By 1709 Ralf was old enough to be licensed as a preacher but he felt unworthy of the task. The colony did all in his power to persuade him and after Ebenezer had secretly heard Ralf practice preaching, he gave his brother every encouragement to enter the ministry. The Dunferrnline Presbytery put Erskine ‘on trial’ and became convinced that he was a man sent by God to preach the gospel. It was in Dunferrnline that Charles I of England was born and it was in this town that Ralf pastored his first flock.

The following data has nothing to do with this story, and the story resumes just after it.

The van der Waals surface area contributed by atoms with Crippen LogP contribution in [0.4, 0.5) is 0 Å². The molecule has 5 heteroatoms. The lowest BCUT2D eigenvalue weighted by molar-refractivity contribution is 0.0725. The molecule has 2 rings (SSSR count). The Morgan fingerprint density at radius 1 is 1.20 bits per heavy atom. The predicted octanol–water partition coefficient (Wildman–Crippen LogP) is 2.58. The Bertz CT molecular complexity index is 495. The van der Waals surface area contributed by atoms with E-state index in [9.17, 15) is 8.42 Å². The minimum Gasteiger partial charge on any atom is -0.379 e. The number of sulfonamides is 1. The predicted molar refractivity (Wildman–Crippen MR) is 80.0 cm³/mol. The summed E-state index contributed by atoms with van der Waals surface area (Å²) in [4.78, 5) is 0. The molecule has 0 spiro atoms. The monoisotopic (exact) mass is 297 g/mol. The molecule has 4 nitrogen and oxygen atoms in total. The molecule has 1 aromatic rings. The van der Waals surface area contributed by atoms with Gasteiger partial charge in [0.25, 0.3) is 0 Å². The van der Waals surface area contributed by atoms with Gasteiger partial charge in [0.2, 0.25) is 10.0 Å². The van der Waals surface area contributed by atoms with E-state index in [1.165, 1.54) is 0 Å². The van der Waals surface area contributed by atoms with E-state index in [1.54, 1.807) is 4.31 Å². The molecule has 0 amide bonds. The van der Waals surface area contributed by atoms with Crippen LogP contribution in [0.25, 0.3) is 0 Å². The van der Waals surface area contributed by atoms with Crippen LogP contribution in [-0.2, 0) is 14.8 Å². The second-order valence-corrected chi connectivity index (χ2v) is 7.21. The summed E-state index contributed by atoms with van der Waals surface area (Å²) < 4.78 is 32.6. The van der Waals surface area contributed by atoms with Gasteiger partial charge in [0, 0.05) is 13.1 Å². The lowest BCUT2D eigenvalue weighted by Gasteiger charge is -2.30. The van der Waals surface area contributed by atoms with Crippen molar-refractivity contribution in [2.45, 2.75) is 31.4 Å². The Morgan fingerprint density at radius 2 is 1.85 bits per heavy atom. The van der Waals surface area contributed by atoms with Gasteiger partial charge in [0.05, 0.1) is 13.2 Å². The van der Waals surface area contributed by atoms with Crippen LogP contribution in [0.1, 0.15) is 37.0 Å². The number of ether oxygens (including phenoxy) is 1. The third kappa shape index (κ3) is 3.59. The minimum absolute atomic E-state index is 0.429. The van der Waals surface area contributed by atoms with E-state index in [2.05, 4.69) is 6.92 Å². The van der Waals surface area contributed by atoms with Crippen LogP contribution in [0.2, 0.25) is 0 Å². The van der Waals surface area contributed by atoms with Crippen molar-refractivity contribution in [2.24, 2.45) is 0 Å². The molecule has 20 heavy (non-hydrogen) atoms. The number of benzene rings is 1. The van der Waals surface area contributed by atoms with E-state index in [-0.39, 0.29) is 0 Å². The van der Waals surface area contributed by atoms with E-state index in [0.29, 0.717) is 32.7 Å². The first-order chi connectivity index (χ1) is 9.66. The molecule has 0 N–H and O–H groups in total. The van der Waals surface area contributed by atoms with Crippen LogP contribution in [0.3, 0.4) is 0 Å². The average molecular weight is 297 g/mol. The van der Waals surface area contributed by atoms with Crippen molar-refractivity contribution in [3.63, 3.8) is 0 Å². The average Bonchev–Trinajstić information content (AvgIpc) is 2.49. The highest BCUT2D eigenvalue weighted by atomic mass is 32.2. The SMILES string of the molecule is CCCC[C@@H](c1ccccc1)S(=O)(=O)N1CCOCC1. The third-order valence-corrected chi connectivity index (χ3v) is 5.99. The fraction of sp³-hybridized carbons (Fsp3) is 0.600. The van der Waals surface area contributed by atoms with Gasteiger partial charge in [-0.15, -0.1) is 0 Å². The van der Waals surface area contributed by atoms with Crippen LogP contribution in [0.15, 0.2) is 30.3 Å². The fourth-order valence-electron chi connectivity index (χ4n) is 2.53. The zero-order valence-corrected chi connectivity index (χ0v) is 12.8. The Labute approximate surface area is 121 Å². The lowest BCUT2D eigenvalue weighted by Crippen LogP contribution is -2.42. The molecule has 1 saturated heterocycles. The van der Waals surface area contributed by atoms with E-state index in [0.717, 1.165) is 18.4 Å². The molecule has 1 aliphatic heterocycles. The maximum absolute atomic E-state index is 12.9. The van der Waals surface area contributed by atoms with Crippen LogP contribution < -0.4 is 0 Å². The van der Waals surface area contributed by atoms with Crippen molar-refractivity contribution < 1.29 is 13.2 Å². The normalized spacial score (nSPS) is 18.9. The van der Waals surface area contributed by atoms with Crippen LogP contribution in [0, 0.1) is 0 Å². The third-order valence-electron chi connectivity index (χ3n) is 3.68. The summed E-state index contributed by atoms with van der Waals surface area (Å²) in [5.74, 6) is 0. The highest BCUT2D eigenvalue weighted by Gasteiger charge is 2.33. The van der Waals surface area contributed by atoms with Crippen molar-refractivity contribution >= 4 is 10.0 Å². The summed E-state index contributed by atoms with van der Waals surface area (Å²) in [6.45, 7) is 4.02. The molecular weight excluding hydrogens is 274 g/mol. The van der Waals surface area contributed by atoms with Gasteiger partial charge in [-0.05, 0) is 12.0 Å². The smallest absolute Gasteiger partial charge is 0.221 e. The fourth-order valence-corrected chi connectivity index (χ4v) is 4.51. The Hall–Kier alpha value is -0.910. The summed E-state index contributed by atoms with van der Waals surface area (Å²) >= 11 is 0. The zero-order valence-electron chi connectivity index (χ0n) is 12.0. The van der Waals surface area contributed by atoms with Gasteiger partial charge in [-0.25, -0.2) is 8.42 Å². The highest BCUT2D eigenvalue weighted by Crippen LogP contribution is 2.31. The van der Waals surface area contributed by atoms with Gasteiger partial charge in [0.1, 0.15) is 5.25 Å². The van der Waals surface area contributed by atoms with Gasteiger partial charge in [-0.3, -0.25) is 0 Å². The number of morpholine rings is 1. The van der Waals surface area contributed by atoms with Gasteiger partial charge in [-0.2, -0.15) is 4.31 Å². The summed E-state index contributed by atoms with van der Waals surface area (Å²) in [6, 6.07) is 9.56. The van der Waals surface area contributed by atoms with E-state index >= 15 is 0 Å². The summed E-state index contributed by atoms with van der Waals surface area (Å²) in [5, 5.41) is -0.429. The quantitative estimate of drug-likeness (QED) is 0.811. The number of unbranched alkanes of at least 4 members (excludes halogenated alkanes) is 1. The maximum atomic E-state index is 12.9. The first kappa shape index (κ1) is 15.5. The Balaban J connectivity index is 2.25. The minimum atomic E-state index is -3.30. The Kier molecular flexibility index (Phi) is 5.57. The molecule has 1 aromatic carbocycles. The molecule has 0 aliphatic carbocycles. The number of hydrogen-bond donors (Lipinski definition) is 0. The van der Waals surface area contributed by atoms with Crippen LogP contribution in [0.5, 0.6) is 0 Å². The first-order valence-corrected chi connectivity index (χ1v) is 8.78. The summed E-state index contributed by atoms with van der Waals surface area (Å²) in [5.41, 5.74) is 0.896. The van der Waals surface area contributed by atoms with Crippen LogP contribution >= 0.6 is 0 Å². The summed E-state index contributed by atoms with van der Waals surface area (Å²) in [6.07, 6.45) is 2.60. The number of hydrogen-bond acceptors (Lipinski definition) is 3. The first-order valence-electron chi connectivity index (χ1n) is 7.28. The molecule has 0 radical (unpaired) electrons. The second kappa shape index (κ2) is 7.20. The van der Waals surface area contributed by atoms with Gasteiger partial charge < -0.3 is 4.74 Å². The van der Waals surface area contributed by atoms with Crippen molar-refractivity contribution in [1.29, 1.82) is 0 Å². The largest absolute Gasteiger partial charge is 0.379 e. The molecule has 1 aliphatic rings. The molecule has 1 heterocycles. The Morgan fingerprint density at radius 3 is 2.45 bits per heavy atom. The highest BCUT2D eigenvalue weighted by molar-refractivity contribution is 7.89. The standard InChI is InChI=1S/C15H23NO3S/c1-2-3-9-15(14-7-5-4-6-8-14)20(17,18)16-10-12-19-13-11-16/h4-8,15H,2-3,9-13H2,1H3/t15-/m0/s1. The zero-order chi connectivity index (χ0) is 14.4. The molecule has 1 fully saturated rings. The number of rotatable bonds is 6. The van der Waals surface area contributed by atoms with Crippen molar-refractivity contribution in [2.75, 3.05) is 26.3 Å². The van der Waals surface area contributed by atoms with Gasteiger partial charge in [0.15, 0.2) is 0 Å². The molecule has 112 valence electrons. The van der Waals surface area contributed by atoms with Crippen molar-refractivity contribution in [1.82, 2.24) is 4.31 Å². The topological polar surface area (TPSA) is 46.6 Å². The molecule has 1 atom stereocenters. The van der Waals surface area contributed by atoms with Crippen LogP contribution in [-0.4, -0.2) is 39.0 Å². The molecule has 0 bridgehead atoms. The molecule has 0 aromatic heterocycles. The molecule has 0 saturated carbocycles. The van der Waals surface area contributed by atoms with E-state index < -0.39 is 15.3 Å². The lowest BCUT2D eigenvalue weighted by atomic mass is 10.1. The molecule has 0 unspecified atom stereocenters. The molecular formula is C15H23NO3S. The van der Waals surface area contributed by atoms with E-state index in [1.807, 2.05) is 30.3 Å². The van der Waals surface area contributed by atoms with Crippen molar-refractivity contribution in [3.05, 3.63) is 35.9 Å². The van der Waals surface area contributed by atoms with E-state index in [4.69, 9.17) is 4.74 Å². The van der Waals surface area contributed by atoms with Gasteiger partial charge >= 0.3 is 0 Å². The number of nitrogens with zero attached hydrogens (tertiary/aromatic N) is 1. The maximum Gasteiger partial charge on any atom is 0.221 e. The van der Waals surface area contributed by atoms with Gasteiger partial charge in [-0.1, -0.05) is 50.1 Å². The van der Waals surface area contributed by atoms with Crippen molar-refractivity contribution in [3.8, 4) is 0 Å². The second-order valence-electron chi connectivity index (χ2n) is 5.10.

Once Erskine was called to the ministry, he was filled with grave doubts as to his Christian witness and calling and scoured the works of godly men to find comfort. On reading Boston on the Covenant, he was able to plead the promises of God and regain peace of heart. He now went through a period of great energy. So intent was he on studying the Word, praying and preaching that he ignored sleep and could be still found at his desk long after midnight. His motto became, ‘In the Lord have I righteousness and strength.’ Erskine’s view of himself, as shown by his diary at this time, is highly instructive. He writes, ‘This morning, after reading, I went to prayer under a sense of my nothingness and naughtiness, vileness and corruption and acknowledged myself “a beast before God”.’ He could nevertheless add, ‘Yet looking to God as an infinite, eternal and unchangeable Spirit, who from everlasting to everlasting is God, and always the same, and who manifests Himself in Christ … I think He allowed me some communion with Him in a way of believing, and I was made to cry with tears, “Lord I believe, help Thou mine unbelief.” I was led, in some suitable manner, under a view of my nothingness, and of God’s all sufficiency, to renounce all confidence in the flesh, and to betake myself solely to the name of the Lord, and there to rest and repose myself.’